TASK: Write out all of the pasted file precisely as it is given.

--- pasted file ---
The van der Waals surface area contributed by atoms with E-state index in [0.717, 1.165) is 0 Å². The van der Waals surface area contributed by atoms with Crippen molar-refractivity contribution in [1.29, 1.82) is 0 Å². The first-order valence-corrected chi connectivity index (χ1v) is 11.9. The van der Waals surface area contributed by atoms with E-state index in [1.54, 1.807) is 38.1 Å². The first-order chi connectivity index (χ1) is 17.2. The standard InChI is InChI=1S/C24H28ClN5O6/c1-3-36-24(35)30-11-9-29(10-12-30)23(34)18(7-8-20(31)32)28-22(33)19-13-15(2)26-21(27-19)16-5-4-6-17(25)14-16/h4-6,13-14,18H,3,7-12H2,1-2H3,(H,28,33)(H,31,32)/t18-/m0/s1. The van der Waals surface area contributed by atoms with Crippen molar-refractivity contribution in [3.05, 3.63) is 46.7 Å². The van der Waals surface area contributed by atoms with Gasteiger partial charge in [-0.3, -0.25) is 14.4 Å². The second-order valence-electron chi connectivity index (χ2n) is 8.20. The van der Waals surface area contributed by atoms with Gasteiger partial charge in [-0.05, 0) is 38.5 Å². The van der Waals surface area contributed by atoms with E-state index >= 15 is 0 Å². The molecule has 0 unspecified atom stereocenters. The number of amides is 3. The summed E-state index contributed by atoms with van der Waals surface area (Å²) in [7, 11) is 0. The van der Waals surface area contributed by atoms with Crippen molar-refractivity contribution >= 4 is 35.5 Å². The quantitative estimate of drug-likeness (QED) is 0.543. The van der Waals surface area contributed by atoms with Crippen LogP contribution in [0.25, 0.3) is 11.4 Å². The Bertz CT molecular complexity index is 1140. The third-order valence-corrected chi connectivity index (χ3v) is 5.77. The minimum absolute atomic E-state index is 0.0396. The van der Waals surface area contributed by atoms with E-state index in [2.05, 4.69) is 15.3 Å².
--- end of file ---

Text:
The van der Waals surface area contributed by atoms with E-state index in [0.717, 1.165) is 0 Å². The van der Waals surface area contributed by atoms with Crippen molar-refractivity contribution in [1.29, 1.82) is 0 Å². The first-order valence-corrected chi connectivity index (χ1v) is 11.9. The van der Waals surface area contributed by atoms with E-state index in [1.54, 1.807) is 38.1 Å². The first-order chi connectivity index (χ1) is 17.2. The standard InChI is InChI=1S/C24H28ClN5O6/c1-3-36-24(35)30-11-9-29(10-12-30)23(34)18(7-8-20(31)32)28-22(33)19-13-15(2)26-21(27-19)16-5-4-6-17(25)14-16/h4-6,13-14,18H,3,7-12H2,1-2H3,(H,28,33)(H,31,32)/t18-/m0/s1. The van der Waals surface area contributed by atoms with Crippen molar-refractivity contribution in [3.05, 3.63) is 46.7 Å². The van der Waals surface area contributed by atoms with Gasteiger partial charge in [-0.3, -0.25) is 14.4 Å². The second-order valence-electron chi connectivity index (χ2n) is 8.20. The van der Waals surface area contributed by atoms with Gasteiger partial charge in [-0.05, 0) is 38.5 Å². The van der Waals surface area contributed by atoms with E-state index >= 15 is 0 Å². The molecule has 0 unspecified atom stereocenters. The number of amides is 3. The summed E-state index contributed by atoms with van der Waals surface area (Å²) in [7, 11) is 0. The van der Waals surface area contributed by atoms with Crippen molar-refractivity contribution >= 4 is 35.5 Å². The quantitative estimate of drug-likeness (QED) is 0.543. The van der Waals surface area contributed by atoms with Crippen LogP contribution in [0.25, 0.3) is 11.4 Å². The Bertz CT molecular complexity index is 1140. The third-order valence-corrected chi connectivity index (χ3v) is 5.77. The minimum absolute atomic E-state index is 0.0396. The van der Waals surface area contributed by atoms with E-state index in [2.05, 4.69) is 15.3 Å².